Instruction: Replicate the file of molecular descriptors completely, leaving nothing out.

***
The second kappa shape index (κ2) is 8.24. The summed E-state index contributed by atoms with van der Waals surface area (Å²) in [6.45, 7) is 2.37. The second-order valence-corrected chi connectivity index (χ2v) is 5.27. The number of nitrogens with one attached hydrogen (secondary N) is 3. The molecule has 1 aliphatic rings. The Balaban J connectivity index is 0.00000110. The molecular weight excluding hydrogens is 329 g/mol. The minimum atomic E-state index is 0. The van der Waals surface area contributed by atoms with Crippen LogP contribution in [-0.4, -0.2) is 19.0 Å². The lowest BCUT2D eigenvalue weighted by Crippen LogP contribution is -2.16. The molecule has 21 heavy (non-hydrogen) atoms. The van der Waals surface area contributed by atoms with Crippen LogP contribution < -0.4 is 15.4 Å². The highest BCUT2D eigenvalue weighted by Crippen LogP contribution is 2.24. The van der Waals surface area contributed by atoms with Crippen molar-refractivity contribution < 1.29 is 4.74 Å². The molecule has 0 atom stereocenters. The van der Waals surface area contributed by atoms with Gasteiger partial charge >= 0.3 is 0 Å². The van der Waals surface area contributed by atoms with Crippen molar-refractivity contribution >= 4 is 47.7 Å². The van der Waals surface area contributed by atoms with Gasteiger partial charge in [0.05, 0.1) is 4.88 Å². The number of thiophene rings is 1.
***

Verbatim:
The second kappa shape index (κ2) is 8.24. The summed E-state index contributed by atoms with van der Waals surface area (Å²) in [6.45, 7) is 2.37. The second-order valence-corrected chi connectivity index (χ2v) is 5.27. The number of nitrogens with one attached hydrogen (secondary N) is 3. The molecule has 1 aliphatic rings. The Balaban J connectivity index is 0.00000110. The molecular weight excluding hydrogens is 329 g/mol. The minimum atomic E-state index is 0. The van der Waals surface area contributed by atoms with Crippen LogP contribution in [-0.4, -0.2) is 19.0 Å². The lowest BCUT2D eigenvalue weighted by Crippen LogP contribution is -2.16. The molecule has 21 heavy (non-hydrogen) atoms. The van der Waals surface area contributed by atoms with Crippen LogP contribution < -0.4 is 15.4 Å². The highest BCUT2D eigenvalue weighted by Crippen LogP contribution is 2.24. The van der Waals surface area contributed by atoms with Crippen molar-refractivity contribution < 1.29 is 4.74 Å². The molecule has 0 atom stereocenters. The van der Waals surface area contributed by atoms with Gasteiger partial charge >= 0.3 is 0 Å². The van der Waals surface area contributed by atoms with Crippen molar-refractivity contribution >= 4 is 47.7 Å². The van der Waals surface area contributed by atoms with Gasteiger partial charge in [0.05, 0.1) is 4.88 Å². The number of thiophene rings is 1.